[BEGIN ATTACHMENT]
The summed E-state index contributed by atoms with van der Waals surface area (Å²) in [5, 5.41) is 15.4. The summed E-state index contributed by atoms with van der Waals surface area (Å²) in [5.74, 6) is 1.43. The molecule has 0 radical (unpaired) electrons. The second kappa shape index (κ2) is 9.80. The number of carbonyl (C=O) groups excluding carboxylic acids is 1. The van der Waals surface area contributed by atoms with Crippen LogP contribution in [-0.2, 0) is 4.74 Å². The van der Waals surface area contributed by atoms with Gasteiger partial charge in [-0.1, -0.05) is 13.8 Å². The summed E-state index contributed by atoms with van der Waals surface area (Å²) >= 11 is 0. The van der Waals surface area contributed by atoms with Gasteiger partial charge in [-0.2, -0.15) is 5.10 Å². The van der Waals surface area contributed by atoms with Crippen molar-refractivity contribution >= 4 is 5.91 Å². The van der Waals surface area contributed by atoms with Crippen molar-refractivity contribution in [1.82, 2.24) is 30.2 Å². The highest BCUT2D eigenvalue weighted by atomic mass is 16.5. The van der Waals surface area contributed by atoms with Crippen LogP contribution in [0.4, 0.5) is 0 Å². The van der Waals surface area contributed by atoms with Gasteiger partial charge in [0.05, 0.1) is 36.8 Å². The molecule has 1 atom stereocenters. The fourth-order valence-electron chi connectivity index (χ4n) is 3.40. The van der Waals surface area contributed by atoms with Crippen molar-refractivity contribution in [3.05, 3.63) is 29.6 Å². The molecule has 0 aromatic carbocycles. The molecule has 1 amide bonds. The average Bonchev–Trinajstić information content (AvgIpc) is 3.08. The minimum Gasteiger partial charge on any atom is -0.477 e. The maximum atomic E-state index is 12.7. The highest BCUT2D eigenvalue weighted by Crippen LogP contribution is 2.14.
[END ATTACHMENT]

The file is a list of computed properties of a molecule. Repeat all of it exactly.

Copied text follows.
The summed E-state index contributed by atoms with van der Waals surface area (Å²) in [5, 5.41) is 15.4. The summed E-state index contributed by atoms with van der Waals surface area (Å²) in [5.74, 6) is 1.43. The molecule has 0 radical (unpaired) electrons. The second kappa shape index (κ2) is 9.80. The number of carbonyl (C=O) groups excluding carboxylic acids is 1. The van der Waals surface area contributed by atoms with Crippen LogP contribution in [-0.2, 0) is 4.74 Å². The van der Waals surface area contributed by atoms with Gasteiger partial charge in [-0.1, -0.05) is 13.8 Å². The summed E-state index contributed by atoms with van der Waals surface area (Å²) >= 11 is 0. The van der Waals surface area contributed by atoms with Gasteiger partial charge in [-0.2, -0.15) is 5.10 Å². The van der Waals surface area contributed by atoms with Crippen molar-refractivity contribution >= 4 is 5.91 Å². The van der Waals surface area contributed by atoms with Crippen molar-refractivity contribution in [1.82, 2.24) is 30.2 Å². The highest BCUT2D eigenvalue weighted by atomic mass is 16.5. The van der Waals surface area contributed by atoms with Crippen LogP contribution in [0.4, 0.5) is 0 Å². The van der Waals surface area contributed by atoms with Gasteiger partial charge in [0.05, 0.1) is 36.8 Å². The molecule has 1 atom stereocenters. The fourth-order valence-electron chi connectivity index (χ4n) is 3.40. The van der Waals surface area contributed by atoms with Crippen molar-refractivity contribution in [3.05, 3.63) is 29.6 Å². The molecule has 0 aromatic carbocycles. The molecule has 1 amide bonds. The average Bonchev–Trinajstić information content (AvgIpc) is 3.08. The minimum Gasteiger partial charge on any atom is -0.477 e. The maximum atomic E-state index is 12.7. The highest BCUT2D eigenvalue weighted by Crippen LogP contribution is 2.14.